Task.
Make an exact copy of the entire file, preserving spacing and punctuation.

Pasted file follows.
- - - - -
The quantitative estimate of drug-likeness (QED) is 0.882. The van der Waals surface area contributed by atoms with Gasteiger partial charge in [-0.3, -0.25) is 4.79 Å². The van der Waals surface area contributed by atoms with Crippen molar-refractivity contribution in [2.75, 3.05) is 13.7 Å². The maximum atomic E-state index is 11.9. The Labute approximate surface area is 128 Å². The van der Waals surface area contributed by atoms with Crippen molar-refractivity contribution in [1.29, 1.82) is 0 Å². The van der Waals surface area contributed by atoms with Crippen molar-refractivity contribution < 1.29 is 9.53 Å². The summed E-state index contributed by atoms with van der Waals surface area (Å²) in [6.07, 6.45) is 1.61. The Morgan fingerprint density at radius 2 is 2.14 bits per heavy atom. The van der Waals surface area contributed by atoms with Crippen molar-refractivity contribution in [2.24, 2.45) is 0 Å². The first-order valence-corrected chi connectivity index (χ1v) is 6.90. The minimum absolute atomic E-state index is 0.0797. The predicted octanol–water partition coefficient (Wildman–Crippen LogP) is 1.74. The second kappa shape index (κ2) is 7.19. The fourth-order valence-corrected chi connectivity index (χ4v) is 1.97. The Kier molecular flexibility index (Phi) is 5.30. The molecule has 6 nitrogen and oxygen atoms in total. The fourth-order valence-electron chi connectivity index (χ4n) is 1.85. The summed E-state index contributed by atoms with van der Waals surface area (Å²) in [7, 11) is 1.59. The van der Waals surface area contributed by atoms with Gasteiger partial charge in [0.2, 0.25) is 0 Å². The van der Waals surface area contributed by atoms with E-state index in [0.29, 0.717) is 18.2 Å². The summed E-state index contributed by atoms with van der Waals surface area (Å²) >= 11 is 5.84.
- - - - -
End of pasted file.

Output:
The quantitative estimate of drug-likeness (QED) is 0.882. The van der Waals surface area contributed by atoms with Gasteiger partial charge in [-0.3, -0.25) is 4.79 Å². The van der Waals surface area contributed by atoms with Crippen molar-refractivity contribution in [2.75, 3.05) is 13.7 Å². The maximum atomic E-state index is 11.9. The Labute approximate surface area is 128 Å². The van der Waals surface area contributed by atoms with Crippen molar-refractivity contribution in [1.29, 1.82) is 0 Å². The van der Waals surface area contributed by atoms with Crippen molar-refractivity contribution < 1.29 is 9.53 Å². The summed E-state index contributed by atoms with van der Waals surface area (Å²) in [6.07, 6.45) is 1.61. The Morgan fingerprint density at radius 2 is 2.14 bits per heavy atom. The van der Waals surface area contributed by atoms with Crippen molar-refractivity contribution in [2.24, 2.45) is 0 Å². The first-order valence-corrected chi connectivity index (χ1v) is 6.90. The minimum absolute atomic E-state index is 0.0797. The predicted octanol–water partition coefficient (Wildman–Crippen LogP) is 1.74. The second kappa shape index (κ2) is 7.19. The fourth-order valence-corrected chi connectivity index (χ4v) is 1.97. The Kier molecular flexibility index (Phi) is 5.30. The molecule has 6 nitrogen and oxygen atoms in total. The fourth-order valence-electron chi connectivity index (χ4n) is 1.85. The summed E-state index contributed by atoms with van der Waals surface area (Å²) in [7, 11) is 1.59. The van der Waals surface area contributed by atoms with Gasteiger partial charge in [0.2, 0.25) is 0 Å². The van der Waals surface area contributed by atoms with E-state index in [0.29, 0.717) is 18.2 Å². The summed E-state index contributed by atoms with van der Waals surface area (Å²) >= 11 is 5.84.